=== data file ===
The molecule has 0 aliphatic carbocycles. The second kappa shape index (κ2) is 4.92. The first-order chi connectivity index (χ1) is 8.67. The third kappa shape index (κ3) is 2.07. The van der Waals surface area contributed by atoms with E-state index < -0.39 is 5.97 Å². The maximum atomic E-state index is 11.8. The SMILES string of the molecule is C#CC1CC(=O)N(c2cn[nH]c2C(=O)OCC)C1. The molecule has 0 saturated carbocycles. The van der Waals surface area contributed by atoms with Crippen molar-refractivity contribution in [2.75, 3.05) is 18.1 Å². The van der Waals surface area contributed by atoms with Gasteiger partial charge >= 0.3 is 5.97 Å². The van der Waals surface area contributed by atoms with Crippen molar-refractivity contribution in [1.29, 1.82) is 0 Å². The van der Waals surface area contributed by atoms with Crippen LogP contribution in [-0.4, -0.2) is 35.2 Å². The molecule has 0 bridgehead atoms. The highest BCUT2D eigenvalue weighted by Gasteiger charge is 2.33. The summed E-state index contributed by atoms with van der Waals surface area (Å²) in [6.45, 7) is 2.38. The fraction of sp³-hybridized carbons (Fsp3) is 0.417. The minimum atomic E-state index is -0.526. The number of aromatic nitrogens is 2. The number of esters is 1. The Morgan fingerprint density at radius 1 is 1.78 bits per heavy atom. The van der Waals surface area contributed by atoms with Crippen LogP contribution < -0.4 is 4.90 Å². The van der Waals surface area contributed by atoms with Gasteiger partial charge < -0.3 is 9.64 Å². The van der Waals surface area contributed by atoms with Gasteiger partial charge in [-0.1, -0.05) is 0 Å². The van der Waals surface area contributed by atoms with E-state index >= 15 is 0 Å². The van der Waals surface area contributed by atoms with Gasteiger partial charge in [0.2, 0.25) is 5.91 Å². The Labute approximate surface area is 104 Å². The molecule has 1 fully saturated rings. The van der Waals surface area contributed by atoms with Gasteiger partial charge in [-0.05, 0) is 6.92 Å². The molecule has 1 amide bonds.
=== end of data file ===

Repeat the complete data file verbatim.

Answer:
The molecule has 0 aliphatic carbocycles. The second kappa shape index (κ2) is 4.92. The first-order chi connectivity index (χ1) is 8.67. The third kappa shape index (κ3) is 2.07. The van der Waals surface area contributed by atoms with E-state index < -0.39 is 5.97 Å². The maximum atomic E-state index is 11.8. The SMILES string of the molecule is C#CC1CC(=O)N(c2cn[nH]c2C(=O)OCC)C1. The molecule has 0 saturated carbocycles. The van der Waals surface area contributed by atoms with Crippen molar-refractivity contribution in [2.75, 3.05) is 18.1 Å². The van der Waals surface area contributed by atoms with Gasteiger partial charge >= 0.3 is 5.97 Å². The van der Waals surface area contributed by atoms with Crippen molar-refractivity contribution in [1.29, 1.82) is 0 Å². The van der Waals surface area contributed by atoms with Crippen LogP contribution in [-0.4, -0.2) is 35.2 Å². The molecule has 0 bridgehead atoms. The highest BCUT2D eigenvalue weighted by Gasteiger charge is 2.33. The summed E-state index contributed by atoms with van der Waals surface area (Å²) in [6.45, 7) is 2.38. The fraction of sp³-hybridized carbons (Fsp3) is 0.417. The minimum atomic E-state index is -0.526. The number of aromatic nitrogens is 2. The number of esters is 1. The Morgan fingerprint density at radius 1 is 1.78 bits per heavy atom. The van der Waals surface area contributed by atoms with Crippen LogP contribution < -0.4 is 4.90 Å². The van der Waals surface area contributed by atoms with Gasteiger partial charge < -0.3 is 9.64 Å². The van der Waals surface area contributed by atoms with Gasteiger partial charge in [-0.1, -0.05) is 0 Å². The van der Waals surface area contributed by atoms with E-state index >= 15 is 0 Å². The van der Waals surface area contributed by atoms with Gasteiger partial charge in [0.2, 0.25) is 5.91 Å². The Labute approximate surface area is 104 Å². The molecule has 1 fully saturated rings. The van der Waals surface area contributed by atoms with Gasteiger partial charge in [-0.05, 0) is 6.92 Å². The molecule has 1 amide bonds.